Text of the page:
Leidums is an avid skier, and hitting the slopes with his family is quality time he values deeply. After successfully teaching his two boys to ski, Leidums wanted to make one small change to his instructional strategy when it came to his youngest.

“I once saw a hockey dad mic up his son at a hockey practice. It was that video that made me think about putting a microphone on our kids,” he told POPSUGAR. “We would often hear our boys babble and talk out loud as they learned to ski, and we loved hearing them do it. It took me a while to actually purchase a mic, learn how it works, and incorporate it into my filming workflow.”

After attaching a microphone to 2-Year-old Adia and filming her impressively navigating the snowy slopes, Leidums made an adorable discovery. Like many toddlers, Adia’s internal monologue was – well, not entirely internal. The thoughts that popped into her head as she skied downhill ranged from constructive to downright hilarious and this tech-savvy dad managed to capture it all.

“I’m making my lines!” The 2-year-old proudly says, nailing the lesson her dad taught her. “I love going over that root,” she marvels. “Oh, ice! Going over you ice, going around you ice.”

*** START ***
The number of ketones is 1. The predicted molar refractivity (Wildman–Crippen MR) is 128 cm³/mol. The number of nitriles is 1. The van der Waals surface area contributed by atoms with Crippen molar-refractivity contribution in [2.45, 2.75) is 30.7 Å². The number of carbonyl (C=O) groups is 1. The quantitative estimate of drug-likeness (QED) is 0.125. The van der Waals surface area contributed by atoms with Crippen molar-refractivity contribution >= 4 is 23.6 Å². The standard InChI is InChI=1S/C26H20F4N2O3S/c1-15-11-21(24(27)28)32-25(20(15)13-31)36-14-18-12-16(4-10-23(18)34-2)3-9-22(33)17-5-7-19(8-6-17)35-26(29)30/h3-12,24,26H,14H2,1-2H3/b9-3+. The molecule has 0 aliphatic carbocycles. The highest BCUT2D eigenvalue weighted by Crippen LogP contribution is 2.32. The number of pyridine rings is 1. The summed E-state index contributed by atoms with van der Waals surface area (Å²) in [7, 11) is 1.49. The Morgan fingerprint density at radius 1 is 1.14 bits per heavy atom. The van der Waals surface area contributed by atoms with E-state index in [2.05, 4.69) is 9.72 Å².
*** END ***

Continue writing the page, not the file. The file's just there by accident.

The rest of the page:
“Hi one-eyed monster,” Adia says happily, out of freaking nowhere. The toddler makes adorable sound effects as she zooms down the hill, fully embodying what it means to be a “little ripper.” She conquers obstacles and ski conditions that would be difficult for adults, and does so with enthusiasm and confidence.

 

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A post shared by Erich Leidums (@thatmountainlife)

Erich Leidums’s Instagram page is filled with adorable videos of Adia, as well as clips of the rest of his family enjoying their time being active together. “Playing in the dirt, having the sun hit your face, and getting exercise all have physiological health benefits ranging from immune to mental health,” Leidums explained. “We want our kids to be healthy and active, and we feel playing outside is one of the best ways to achieve this.”